Schools in the state now have the authority to search their students’ social media accounts and Thornton Fractional Township High School District 215 hopes to use that information to stop violence before it starts.
On Tuesday, the District 215 School Board will vote on a policy allowing them to demand passwords and other private information related to student accounts on sites like Facebook and Twitter.
Superintendent Creg Williams said officials want access to the information in case they need details about bullying.
The General Assembly last year approved a measure giving such authority to all school districts in Illinois, a bill that Gov. Pat Quinn signed into law and which took effect Jan. 1.
“Until the law was changed, we had no right to ask students for that information,” Williams said.
The superintendent said the measure creates the procedure the district will use when asking students for such information.
“There have been incidents in schools across the country where students who are bullied wind up harming themselves,” Williams said. “We’re hoping that if we can get information about what is happening with students, we can take actions that could avoid people getting hurt.”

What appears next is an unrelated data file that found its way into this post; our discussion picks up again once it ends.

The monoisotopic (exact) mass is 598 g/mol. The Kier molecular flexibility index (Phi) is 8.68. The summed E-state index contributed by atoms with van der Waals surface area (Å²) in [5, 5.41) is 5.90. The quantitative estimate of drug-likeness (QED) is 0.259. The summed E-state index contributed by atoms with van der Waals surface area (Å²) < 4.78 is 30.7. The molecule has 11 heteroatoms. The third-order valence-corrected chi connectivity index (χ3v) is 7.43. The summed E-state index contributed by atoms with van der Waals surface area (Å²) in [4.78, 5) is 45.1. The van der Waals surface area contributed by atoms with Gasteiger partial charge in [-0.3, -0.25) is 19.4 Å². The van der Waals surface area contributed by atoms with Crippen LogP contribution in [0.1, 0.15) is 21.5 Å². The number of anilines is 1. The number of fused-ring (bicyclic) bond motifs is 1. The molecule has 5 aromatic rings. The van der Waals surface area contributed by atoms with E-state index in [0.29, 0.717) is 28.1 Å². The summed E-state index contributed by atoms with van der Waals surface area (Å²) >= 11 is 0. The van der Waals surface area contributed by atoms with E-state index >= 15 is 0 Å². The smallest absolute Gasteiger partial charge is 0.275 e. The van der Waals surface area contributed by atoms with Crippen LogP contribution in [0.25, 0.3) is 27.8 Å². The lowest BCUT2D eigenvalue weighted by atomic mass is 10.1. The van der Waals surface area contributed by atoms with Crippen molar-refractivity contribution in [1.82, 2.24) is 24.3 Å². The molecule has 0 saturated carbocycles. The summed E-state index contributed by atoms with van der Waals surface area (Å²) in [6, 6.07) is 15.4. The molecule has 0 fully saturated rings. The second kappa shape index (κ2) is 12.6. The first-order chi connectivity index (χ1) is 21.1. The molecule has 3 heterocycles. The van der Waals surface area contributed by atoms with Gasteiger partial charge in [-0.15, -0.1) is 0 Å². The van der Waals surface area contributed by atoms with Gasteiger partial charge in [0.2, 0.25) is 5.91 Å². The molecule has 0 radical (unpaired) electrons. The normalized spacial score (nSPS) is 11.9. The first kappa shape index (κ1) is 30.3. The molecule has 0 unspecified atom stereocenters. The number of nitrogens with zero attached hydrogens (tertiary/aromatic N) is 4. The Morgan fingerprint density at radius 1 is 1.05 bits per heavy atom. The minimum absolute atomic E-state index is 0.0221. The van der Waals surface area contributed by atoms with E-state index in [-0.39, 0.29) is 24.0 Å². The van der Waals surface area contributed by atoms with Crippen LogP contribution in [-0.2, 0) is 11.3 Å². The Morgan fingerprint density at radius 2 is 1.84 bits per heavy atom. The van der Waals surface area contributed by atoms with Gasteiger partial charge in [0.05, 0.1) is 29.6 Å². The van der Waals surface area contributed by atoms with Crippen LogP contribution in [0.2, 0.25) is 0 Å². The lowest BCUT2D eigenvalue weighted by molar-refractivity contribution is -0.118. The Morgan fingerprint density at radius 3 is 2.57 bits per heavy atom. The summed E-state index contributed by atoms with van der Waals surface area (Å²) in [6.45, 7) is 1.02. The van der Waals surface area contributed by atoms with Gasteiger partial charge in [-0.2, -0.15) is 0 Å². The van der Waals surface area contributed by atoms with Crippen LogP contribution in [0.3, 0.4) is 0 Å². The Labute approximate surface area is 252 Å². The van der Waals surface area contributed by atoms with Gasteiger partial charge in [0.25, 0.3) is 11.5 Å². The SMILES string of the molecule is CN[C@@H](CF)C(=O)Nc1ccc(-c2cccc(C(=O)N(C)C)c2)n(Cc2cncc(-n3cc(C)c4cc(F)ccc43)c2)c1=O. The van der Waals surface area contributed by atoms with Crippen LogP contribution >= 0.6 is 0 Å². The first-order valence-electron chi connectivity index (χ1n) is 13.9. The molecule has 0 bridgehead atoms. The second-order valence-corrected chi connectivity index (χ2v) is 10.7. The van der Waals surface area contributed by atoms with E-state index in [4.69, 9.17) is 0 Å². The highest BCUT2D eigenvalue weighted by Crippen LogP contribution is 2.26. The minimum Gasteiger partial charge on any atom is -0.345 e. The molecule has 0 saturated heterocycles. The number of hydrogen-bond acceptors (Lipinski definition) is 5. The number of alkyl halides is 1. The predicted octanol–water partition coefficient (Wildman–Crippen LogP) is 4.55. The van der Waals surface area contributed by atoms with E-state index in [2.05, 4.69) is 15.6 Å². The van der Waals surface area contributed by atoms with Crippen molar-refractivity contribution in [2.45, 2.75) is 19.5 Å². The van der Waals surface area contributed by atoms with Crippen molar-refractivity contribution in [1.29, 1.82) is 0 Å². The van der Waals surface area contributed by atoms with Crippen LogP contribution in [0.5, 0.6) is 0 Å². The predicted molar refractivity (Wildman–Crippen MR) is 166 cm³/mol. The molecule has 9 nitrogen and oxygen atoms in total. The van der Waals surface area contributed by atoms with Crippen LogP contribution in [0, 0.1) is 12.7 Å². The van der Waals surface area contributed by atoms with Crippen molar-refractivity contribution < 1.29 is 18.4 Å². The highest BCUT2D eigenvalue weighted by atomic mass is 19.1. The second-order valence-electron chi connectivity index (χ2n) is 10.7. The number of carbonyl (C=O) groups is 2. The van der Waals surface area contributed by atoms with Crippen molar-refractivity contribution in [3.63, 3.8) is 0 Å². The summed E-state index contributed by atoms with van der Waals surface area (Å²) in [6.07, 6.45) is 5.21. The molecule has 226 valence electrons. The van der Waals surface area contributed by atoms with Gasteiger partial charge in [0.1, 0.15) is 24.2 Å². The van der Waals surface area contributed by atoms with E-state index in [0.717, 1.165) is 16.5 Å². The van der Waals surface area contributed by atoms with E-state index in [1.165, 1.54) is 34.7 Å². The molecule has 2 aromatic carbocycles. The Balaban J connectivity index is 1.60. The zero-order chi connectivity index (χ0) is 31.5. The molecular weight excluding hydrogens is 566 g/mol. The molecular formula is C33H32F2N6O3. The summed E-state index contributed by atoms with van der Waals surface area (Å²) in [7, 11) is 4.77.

Williams cited one incident within the Thornton Fractional high schools in which a student who was being bullied eventually dropped out, and is now being homeschooled.
In District 215, which consists of T.F. North High School in Calumet City, T.F. South High School in Lansing and a vocational center for students in both communities, Williams said the superintendent or a school principal will have to give permission before officials can demand students give them private details of their personal social media accounts.
“We want to be able to pull information so we can use it before incidents happen,” Williams said.
In Crete-Monee School District 201U, the issue came up earlier this month when Crete police had to respond to at least four fights involving students.
Police Chief James Paoletti said that at least one of those fights was provoked by hostile comments posted on a student’s Facebook account.
School officials responded by enforcing existing school policies that restrict a student’s ability to use smartphones or other devices during the school day.
Williams, who said he doesn't know the specifics of the Crete-Monee case, said he thinks the new District 215 policy would help prevent anything similar from happening in one of his high schools.
“We have been fortunate not to have that kind of problem here,” he said. “But anything can happen, and we want to protect ourselves and our students from that kind of activity.”